1.  Go to your computer. Find the delete key. Cancel 50% of your meetings. You don’t need them.

2.  Get a pen. Make a list. Prioritize your objectives. Do we really need all those projects completed simultaneously?

3.  Grab the phone. Call your direct reports. Check-in. Do you know how much a “How’s it going?” can re-energize your staff? And how much thinking has been done on staff development and succession planning?

4.  Find a clinician. Ask him what he needs. Are you prepared for what he might say?

5. Call a politician. Invite them to take a tango lesson with you. Could you dare your government to seek your input?

Now, you may think that the five points above are droll or too simplistic. My next five blog postings will address each respective tip in a bit more detail.  Blog postings thereafter will address the other healthcare issues that Ms. Healthcare faces. Leadership is indeed a verb, an action-step. I firmly believe that it can be easy only if its simplest tasks are mastered.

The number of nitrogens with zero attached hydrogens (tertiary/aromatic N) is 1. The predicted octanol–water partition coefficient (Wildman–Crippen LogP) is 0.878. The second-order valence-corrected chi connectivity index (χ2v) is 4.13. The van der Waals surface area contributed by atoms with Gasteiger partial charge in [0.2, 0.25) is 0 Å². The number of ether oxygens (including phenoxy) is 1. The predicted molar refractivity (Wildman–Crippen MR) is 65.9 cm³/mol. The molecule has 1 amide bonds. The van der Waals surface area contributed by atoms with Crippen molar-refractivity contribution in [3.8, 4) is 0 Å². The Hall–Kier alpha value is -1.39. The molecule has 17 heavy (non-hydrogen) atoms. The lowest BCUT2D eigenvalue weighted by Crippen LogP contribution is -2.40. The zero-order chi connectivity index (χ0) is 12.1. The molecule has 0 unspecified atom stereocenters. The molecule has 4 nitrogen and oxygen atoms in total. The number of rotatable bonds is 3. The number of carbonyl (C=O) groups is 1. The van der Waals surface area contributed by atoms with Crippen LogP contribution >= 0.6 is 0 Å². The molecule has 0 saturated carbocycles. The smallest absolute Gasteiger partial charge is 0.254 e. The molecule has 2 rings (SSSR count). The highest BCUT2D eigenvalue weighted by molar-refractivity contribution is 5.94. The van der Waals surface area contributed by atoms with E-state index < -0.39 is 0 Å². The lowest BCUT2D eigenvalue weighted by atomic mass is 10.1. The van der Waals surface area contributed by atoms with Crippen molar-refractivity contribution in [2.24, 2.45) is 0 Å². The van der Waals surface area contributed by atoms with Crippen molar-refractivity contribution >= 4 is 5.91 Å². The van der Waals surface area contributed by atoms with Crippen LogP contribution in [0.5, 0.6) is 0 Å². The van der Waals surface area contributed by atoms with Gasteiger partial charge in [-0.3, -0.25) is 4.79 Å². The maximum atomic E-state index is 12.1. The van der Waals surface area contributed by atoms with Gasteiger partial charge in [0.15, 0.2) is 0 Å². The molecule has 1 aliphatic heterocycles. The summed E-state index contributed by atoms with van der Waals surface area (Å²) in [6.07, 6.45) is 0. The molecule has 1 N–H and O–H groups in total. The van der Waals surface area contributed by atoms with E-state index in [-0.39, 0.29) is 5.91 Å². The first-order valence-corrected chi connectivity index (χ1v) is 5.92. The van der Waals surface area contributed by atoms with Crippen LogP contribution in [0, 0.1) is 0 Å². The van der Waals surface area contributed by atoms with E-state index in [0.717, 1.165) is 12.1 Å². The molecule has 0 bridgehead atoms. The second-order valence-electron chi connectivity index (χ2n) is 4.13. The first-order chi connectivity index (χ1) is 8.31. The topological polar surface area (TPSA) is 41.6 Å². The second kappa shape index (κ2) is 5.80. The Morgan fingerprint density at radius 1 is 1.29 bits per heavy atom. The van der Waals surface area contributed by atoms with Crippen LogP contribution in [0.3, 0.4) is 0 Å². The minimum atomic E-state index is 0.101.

Jacob Victory, an NYU-Wagner alum, is the Vice President of Performance Management Projects at the Visiting Nurse Service of New York. Jacob spends his days getting excited about initiatives that aim to reform and restructure health care.  He’s held strategic planning, clinical operations and performance improvement roles at academic medical centers, in home health care and at medical schools. Jacob also exercises the right side of his brain. Besides drawing flow charts and crunching numbers all day, he makes a mean pot of stew and does abstract paintings, often interpreting faces he finds intriguing.